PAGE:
MCT Finals: Carlsen wins thrilling set, evens the score

by Carlos Alberto Colodro
8/16/2020 – Magnus Carlsen obtained a 3½:2½ victory in set 2 of the final against Hikaru Nakamura to level the overall score in the match played to the best of 7. Nakamura won game 1, but both times he had the white pieces he implicitly offered a draw by playing a line that led to a triple repetition as early as move 14. It all came down to the blitz tiebreaks, which saw the American blundering in his game with white. | Photo: Lennart Ootes

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14-move draws

World champion Magnus Carlsen was visibly relieved after winning the second set of his final matchup against Hikaru Nakamura. The Norwegian came from losing the first set and starting the second day of action with another painful defeat. He managed to even the score of the mini-match with a win in game 3 and saw his opponent “giving up” his privilege of playing with the white pieces by twice allowing quick draws by repetition. Carlsen said of Nakamura’s approach:

It’s not an obvious choice, but I don’t think it’s a poor choice. I think in general he has a match strategy, and he knows what he’s doing.

Carlsen himself has used that strategy in his latest World Championship matches, when he knew he was the favourite in the rapid playoffs against Sergey Karjakin and Fabiano Caruana. Unlike for Carlsen, however, the approach did not work out for Nakamura this time around. The world champion explained:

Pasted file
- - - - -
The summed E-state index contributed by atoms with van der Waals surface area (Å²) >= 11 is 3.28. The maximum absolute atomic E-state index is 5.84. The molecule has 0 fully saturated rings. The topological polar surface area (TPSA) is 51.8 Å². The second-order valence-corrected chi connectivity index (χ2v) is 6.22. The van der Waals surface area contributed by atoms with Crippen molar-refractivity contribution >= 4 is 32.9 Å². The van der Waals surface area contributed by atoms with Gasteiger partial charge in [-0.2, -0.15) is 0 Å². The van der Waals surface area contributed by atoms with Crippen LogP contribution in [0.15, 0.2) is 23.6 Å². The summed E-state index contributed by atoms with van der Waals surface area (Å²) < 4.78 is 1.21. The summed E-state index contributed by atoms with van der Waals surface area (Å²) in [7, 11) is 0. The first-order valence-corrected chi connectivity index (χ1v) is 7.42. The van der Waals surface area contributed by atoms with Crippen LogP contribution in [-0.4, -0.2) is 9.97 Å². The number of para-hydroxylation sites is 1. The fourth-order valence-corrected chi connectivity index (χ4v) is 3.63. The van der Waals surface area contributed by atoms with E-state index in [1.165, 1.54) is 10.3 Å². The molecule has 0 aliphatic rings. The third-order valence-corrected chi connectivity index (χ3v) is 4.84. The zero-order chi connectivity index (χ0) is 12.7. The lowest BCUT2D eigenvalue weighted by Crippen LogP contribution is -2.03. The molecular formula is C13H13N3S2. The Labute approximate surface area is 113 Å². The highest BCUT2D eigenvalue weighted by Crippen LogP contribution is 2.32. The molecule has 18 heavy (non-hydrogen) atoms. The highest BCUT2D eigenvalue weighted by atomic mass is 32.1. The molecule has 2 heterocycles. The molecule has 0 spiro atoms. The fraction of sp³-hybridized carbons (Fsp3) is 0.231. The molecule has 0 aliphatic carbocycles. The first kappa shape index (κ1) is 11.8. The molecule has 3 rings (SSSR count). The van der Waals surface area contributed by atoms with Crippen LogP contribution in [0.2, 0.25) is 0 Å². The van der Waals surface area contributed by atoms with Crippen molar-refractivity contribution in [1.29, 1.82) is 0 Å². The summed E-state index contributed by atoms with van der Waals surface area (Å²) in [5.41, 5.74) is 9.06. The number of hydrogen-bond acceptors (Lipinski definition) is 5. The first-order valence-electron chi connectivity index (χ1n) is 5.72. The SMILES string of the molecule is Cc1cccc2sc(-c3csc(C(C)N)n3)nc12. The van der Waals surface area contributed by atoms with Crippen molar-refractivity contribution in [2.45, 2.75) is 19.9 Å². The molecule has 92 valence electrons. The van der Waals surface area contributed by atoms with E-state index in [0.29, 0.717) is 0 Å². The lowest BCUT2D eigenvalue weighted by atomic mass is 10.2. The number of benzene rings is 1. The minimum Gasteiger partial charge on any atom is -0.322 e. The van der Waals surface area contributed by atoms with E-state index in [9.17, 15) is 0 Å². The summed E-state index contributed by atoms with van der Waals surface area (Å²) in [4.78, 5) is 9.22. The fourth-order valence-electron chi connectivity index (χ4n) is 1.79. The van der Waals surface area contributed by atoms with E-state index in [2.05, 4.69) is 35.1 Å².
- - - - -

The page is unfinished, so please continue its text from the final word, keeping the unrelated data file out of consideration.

People make the decisions that they think give them the best chance to win, and then you live with the consequences. You cannot base everything on the results. So I think obviously it’s still going to sting, but I think he felt that that was the right decision, and he probably still does.

This statement and the general demeanour of Carlsen during the post-mortem interview show how much he respects his opponent. And rightfully so, as Nakamura could have easily taken a 2:0 lead had he made the most of his chances on Saturday.

Magnus Carlsen Chess Tour Finals

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Carlsen 3½ : 2½ Nakamura

Game 1 was a thriller, with Carlsen failing to find the most critical continuation out of the opening (17.Rg3 instead of 17.Qd2) and then spending around ten minutes calculating the sharp continuations that followed. He played a very creative — yet imprecise — 20th move, and saw his opponent rising up to the challenge of defending against White’s attack:


White went all in for the attack — 20...Qxa3 21.Qxa5 Bd5 22.Rxg7 c5 23.Bh5


Nakamura correctly assessed that he could capture the knight with 23...cxd4 and went on to defend against Carlsen’s desperate attack, spending almost 20 moves finding shelter for his king while up material. The world champion gave up trying on move 45.

Games 2 and 4 lasted 14 moves, with Nakamura staying true to his pragmatic approach, allowing everything to be decided first in Carlsen’s games with white and then in the blitz tiebreakers. 

The American perhaps was thinking about the overall result of the set when he faltered by opting for a passive move in game 3:


Black is a pawn up and has everything mostly under control, but White does have a strong initiative as compensation. 20...Nxd4 was called for here to keep the dynamic balance, while Nakamura’s 20...Bf7 allowed 21.Nxc6 Qxc6 22.Qg4+, when White gets the g-pawn and a better position with the bishop pair. Carlsen showed good technique to convert his advantage into a 59-move win.

The first 5-minute game of the tiebreaks was a well-played draw, while a blunder by Nakamura in the second blitz encounter put an end to the mini-match:


29.Qe4 loses immediately to 29...Qa4, attacking the rook and threatening mate on d1.



Carlos Colodro is a Hispanic Philologist from Bolivia. He works as a freelance translator and writer since 2012. A lot of his work is done in chess-related texts, as the game is one of his biggest interests, along with literature and music.


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